Dick Cheney has been laying into Rand Paul lately over his supposed “isolationism.” So, +1 for Rand Paul. But in a 2009 video unearthed by Mother Jones, Rand Paul blistered Dick Cheney and the military-industrial complex. Excerpt from David Corn’s summary:

The message is clear: Cheney, a corporate shill, was more loyal to Halliburton—and the millions of dollars he earned from the company—than to the United States, and he and Halliburton manipulated the country into the Iraq War. Paul was essentially accusing Cheney of a profound betrayal: using 9/11 to start a war to profit Halliburton.

This is a harsh charge—and in these videos, Paul seems to believe it fully. He has, though, not spoken in such terms of late. (His Senate office did not respond to a request for comment.) In a recent speech on foreign policy, Paul talked about the value of “containment” and “engagement” and assailed the Cheney wing of the party—without naming the ex-veep—by decrying neocons for promoting a “neo-isolationism, in which diplomacy is distrusted and war is, if not the first choice, the preferred option.” Yet his previous accusations about Cheney, 9/11, and Iraq could well provide rich material for questions in presidential debates, should Paul run in 2016. The remarks illustrate just how sharp the divide is between Paul and the GOP establishment on foreign policy and suggest the bad blood runs deep, very deep.

I think saying that Cheney sold out the country for Halliburton is going much too far. He’s accusing Cheney of treason, an extremely harsh charge that really should have no place in American politics, unless there is actual evidence of treason. Extraordinary claims like the one Paul made back in 2009 require extraordinary evidence.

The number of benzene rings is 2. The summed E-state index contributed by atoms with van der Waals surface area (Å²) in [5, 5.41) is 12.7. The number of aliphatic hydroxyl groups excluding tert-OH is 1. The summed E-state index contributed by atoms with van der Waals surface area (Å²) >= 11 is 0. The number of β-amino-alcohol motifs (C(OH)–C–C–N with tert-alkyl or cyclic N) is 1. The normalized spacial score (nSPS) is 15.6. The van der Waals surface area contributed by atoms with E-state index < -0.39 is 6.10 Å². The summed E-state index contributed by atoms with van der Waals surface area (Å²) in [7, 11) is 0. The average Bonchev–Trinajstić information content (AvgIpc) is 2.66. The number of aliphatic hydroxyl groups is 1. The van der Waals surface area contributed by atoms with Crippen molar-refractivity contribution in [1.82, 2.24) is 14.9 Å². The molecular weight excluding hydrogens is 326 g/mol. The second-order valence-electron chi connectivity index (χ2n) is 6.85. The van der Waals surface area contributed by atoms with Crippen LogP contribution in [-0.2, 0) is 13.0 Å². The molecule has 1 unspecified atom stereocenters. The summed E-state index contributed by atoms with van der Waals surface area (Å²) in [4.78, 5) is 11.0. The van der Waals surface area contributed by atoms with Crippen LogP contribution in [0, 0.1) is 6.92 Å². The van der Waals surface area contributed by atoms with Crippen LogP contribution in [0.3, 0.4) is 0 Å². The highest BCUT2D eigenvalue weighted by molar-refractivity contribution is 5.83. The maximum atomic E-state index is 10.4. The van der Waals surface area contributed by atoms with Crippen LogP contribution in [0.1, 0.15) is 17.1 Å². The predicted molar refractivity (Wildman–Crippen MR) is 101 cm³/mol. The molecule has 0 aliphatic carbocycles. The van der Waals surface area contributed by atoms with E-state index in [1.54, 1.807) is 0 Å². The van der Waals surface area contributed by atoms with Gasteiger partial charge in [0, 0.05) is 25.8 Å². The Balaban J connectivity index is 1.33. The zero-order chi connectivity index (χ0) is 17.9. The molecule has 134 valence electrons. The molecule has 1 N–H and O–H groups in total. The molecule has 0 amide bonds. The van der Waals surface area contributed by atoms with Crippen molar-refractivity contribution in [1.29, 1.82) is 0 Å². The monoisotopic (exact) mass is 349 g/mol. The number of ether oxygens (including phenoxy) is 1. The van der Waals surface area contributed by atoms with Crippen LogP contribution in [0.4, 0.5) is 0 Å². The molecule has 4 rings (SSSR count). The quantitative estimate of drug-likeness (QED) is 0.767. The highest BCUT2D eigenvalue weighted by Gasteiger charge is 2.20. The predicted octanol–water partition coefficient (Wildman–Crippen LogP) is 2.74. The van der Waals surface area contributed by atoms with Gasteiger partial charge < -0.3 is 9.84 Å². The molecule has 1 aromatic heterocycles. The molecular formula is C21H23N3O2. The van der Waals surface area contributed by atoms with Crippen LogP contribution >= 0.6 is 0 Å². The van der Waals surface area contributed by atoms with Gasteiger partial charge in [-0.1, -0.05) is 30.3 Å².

However, I applaud Senate candidate Paul for drawing attention to the military-industrial complex, of which Dick Cheney was certainly a part. I trust that Paul, now a senator, will be more careful and precise in his criticism — but that he will not let up with the criticism one bit. The GOP big guns are going to be trained on Paul’s 2016 presidential campaign bigtime. The more he talks about foreign policy in this way, the more interested in his candidacy I become. Sixty-one percent of the American people believe the US should stay out of the Ukraine crisis — unlike Washington, where members of both parties are slavering to intervene. A Rand Paul-Hillary Clinton match-up in 2016 would be a terrific opportunity to have a real debate on America’s role in the world. And a new poll finds that those who can’t find Ukraine on a map are the same people who are more inclined to want the US to stick its nose into the mess.